B.A., 1978, Vassar College
Ph.D., 1983, University of Istanbul Medical School
Postdoctoral, 1984-1988, University of Michigan
2209 Biomedical Physical Sciences
Michigan State University
East Lansing, MI 48824
Phone: (517) 884-5351
Overview of Research Program:
Research in my laboratory focuses on elucidating the molecular basis of genetic diseases as well as cancer genetics, mostly in companion animals, and occasionally extending to zoo animals, which share genetic pressures on their populations similar to those experienced by the companion animal populations, always utilizing a comparative perspective with human medicine. Companion animals, specifically cats and dogs, present spontaneously with many diseases that are of interest to study both to improve their health and well-being as well as to gain insight into key biological and pathological processes that impact humans. The presence of few or no phenocopies in a given breed, presence of large sibships and extended pedigrees and current molecular tools facilitate these studies. Our studies in comparative oncology include research on mast-cell tumors, ovarian and mammary carcinomas, osteosarcomas, lymphomas, and histiocytic sarcomas.
Focus on Special Projects:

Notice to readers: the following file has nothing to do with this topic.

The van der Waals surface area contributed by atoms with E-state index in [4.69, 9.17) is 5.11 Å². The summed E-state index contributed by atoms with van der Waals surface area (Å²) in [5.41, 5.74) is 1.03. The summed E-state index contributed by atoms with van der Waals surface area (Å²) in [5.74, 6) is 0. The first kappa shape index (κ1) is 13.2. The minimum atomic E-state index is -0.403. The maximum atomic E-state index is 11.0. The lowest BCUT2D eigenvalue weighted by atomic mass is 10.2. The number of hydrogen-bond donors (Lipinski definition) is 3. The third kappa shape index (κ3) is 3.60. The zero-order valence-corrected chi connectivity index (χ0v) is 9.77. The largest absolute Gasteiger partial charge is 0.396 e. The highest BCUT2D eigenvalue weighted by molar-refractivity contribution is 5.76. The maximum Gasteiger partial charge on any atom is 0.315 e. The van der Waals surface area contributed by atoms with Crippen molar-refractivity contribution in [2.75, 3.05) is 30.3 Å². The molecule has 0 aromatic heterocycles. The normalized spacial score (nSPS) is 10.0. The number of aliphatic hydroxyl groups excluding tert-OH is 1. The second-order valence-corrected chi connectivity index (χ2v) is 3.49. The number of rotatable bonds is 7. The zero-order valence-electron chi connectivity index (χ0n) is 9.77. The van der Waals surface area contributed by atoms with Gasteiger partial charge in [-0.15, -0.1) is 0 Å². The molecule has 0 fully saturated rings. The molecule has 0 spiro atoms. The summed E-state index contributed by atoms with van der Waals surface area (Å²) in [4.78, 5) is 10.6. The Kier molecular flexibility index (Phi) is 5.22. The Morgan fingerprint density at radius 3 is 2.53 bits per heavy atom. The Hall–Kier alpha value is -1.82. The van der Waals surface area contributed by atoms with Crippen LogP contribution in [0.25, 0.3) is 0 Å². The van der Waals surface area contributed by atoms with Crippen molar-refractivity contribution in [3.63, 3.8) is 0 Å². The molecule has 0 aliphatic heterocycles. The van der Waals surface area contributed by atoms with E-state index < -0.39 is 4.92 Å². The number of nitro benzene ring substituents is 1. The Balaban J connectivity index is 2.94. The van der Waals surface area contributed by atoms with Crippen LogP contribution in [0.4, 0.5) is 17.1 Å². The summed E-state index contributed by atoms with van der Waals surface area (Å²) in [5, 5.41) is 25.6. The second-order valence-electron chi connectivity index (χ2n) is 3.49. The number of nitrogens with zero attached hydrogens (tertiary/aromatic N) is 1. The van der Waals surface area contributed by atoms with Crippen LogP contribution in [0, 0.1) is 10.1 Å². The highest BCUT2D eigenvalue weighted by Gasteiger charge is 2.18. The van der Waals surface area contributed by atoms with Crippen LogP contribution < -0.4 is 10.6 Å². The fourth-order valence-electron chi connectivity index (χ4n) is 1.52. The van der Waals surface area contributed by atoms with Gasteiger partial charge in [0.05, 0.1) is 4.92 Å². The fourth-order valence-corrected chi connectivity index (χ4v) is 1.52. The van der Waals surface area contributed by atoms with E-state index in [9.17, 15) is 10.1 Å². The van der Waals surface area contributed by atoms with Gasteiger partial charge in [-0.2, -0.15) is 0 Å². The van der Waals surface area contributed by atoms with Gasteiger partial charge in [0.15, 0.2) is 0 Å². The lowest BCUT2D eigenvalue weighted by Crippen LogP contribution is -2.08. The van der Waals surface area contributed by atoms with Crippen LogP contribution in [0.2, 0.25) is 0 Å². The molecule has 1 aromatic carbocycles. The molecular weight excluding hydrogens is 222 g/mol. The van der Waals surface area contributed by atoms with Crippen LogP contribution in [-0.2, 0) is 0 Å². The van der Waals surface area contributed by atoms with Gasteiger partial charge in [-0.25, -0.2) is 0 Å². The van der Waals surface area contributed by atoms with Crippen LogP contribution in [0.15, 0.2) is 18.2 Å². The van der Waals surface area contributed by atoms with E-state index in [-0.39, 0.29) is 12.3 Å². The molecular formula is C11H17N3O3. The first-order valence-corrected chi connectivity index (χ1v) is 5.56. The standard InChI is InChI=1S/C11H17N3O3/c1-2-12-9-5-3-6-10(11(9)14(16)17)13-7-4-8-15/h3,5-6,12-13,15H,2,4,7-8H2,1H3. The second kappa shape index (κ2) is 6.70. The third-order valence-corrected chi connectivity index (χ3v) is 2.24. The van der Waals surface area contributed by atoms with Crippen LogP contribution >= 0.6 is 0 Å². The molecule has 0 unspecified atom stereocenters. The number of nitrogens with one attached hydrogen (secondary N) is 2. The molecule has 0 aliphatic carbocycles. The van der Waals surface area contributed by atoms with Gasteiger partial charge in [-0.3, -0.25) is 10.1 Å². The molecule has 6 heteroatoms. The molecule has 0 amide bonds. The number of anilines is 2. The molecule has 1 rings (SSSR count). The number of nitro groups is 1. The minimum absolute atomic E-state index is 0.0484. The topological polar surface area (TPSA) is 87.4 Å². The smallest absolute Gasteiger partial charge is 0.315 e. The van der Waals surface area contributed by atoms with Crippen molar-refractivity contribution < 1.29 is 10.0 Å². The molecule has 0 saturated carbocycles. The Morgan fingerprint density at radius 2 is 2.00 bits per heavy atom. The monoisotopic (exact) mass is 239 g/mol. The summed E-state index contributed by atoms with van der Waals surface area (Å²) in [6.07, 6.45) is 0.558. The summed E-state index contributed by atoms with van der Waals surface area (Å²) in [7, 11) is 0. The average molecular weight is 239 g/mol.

Our initial genome wide linkage studies revealed a novel locus for copper handling in mammals, in Bedlington terriers, and we continue to study copper and zinc related genetic loci as well as other genetic disorders using multi-omics approaches. Our work in mast cell tumors has led to the identification of driver mutations in KIT, which have been important for both diagnosis, prognosis, and treatment of this disorder in dogs, and is the basis for the first targeted treatment in veterinary oncology, an inhibitor of this receptor tyrosine kinase. Our studies of key predisposing and driver mutations in histiocytic sarcoma in Bernese mountain dogs have revealed key mutations in the MAPK pathway, and we are actively pursuing clinical trials of novel agents as well as early detection via liquid biopsy in this population. Modulation of viral oncogenesis is the focus of our studies of feline leukemia virus. We continue to facilitate the development of novel treatment approaches in various disease states in animals in collaboration with our colleagues, including the development of novel small molecules with Dr. Jetze Tepe, cancer vaccines with Dr. Xuefei Huang and targeting microRNAs with Dr. Anna Moore at MSU.